The included weaponry attaches securely to the hard-points and work well with the attachments from the original VF-0 Yamato line as well as Arcadia’s YF-19 from 2014. Fast packs/leg armors from Yamato VF-0 toys will not fit on the Arcadia toys due to the different shape of the leg and lack of a mate magnet within the leg at the location the Yamato toy required.

The ghost from Yamato toys will also not fit the Arcadia VF-0D due to the differing location of the tailfins and the lack of attachment parts and it only fits on the VF-0A/S toys without the extra armaments which don’t peg in properly. This toy does have the same airbrake gimmick that the Yamato VF-0 line featured although the detail has been minimally upgraded. The 0D does hit a pet peeve of mine in that it has numerous items that are articulated but don’t have a notch or lock to keep them in their proper position. This is particularly true of the vertical stabilizers and forward canards of the 0D. Though the joints for these problem areas are sufficiently stiff, handling the 0D in fighter mode can easily lead to inadvertent bumps. At this price point, I expect some sort of detent to tell me “yeah, you got it in the right spot” and to make it harder to knock askew. The transformation is similar to the original Yamato VF-0 line although the chest involves an extra step.

There’s no rotating seat gimmick on the 0D but it is present on the 0A/S toys. The 0A/S toys also added integrated cavity fillers for the area above the chest that Arcadia then included in the Premium Finish reissue of the 0D.

Durability & Build: (4/10) + 4 for 0S and 0D PF
There is nothing that peeves me more than pulling a toy out of its tray and immediately seeing flaws before I’ve even handled it. Looking at the intakes of the Shin toy, it’s clear they don’t connect as solidly as they’re supposed to and I’m fairly certain this is a problem with almost every 0A toy. WTF? This is a $300 toy and that’s what you get? Terrible.
Arcadia has eliminated the broken back/sagging in GERWALK and fighter modes that plagued the Yamato. The Yamato toys had arm joints prone to breakage, those joints are now metal on the Arcadia toy (all metal is reserved for joints).

You will likely have issues with paint scratches, particularly on 0A and 0D toys. There are a lot of very sharp edges that will sheer anything they travel along during transformation and all versions of these toys have a lot of paint on them.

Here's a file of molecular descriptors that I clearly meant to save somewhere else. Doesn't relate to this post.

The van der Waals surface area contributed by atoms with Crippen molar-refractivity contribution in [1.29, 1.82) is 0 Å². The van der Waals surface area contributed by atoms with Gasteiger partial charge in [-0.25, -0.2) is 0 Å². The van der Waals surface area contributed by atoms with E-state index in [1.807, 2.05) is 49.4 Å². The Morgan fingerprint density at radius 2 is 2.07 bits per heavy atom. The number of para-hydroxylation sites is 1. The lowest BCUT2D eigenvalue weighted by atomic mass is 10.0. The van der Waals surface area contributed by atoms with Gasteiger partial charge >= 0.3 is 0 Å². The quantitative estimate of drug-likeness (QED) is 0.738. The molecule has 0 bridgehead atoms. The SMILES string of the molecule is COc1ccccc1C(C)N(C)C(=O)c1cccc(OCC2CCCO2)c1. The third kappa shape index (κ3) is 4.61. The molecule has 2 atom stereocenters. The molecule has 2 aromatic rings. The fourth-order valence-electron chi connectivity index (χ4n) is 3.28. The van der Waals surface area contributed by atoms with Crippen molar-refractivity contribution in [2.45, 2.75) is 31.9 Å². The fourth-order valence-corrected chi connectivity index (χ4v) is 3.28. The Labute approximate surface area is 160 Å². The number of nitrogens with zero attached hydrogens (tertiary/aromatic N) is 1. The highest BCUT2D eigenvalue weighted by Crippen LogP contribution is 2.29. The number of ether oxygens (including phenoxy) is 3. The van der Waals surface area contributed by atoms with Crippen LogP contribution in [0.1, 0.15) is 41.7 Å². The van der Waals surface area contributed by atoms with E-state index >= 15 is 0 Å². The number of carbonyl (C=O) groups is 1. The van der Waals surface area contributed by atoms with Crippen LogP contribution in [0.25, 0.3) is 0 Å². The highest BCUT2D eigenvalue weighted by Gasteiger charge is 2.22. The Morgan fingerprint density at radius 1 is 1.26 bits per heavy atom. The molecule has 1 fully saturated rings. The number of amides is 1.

Check out my 0D transformation video for a pointer on how to avoid one of the more common areas of scratched paint. Those sharp edges are potentially blunted if your toy were to take a small fall from an over-aggressive dynamic pose. You’ll want to be even more careful with the PF versions of the toy since they have more paint to scratch, particularly the 0D toy. One new issue on my latest turn handling the VF-0D, I can no longer get the long missiles to stay on their hard points. Either the missile has shrunk a tiny bit or the pegs have swollen ever-so-slightly.

If you’ve seen my videos you’ll also notice my 0D and my 0A toy’s frickin’ legs broke off.. Absolutely inexcusable. At the time, I figured I was the one sorry sap that would experience this but since then it’s become clear that it’s happened to others for both the 0D and 0A. So far, the 0S doesn’t seem to have the leg issue as I haven’t heard of a single instance of a leg falling off. The 0S also has far fewer painted surfaces so scratching should be less of an issue. The 0S head is on a ball joint that popped free frequently during handling.

Articulation: (8.5/10)
The 0D toy has better articulation than one might expect given the giant barrier directly behind the hips. There are four notable improvements over the Yamato VF-0 line. First, there are ball joints in the ankles. These look like the same ball joints that didn’t perform particularly well in the Yamato VF-19 line but they feel much tighter so cross your fingers they won’t get loose on you. Second, the head is on a ball joint allowing it to be cocked at an angle. Third, the legs can be pulled away from the crotch allowing a steeper angle to the legs. Fourth, the elbows have been improved to add a larger range of movement. Of course, the 0D toy does have a huge wings right behind the hips so articulation of the 0D toy is bound to be a bit more encumbered than the VF-0S and VF-0A follow-up releases.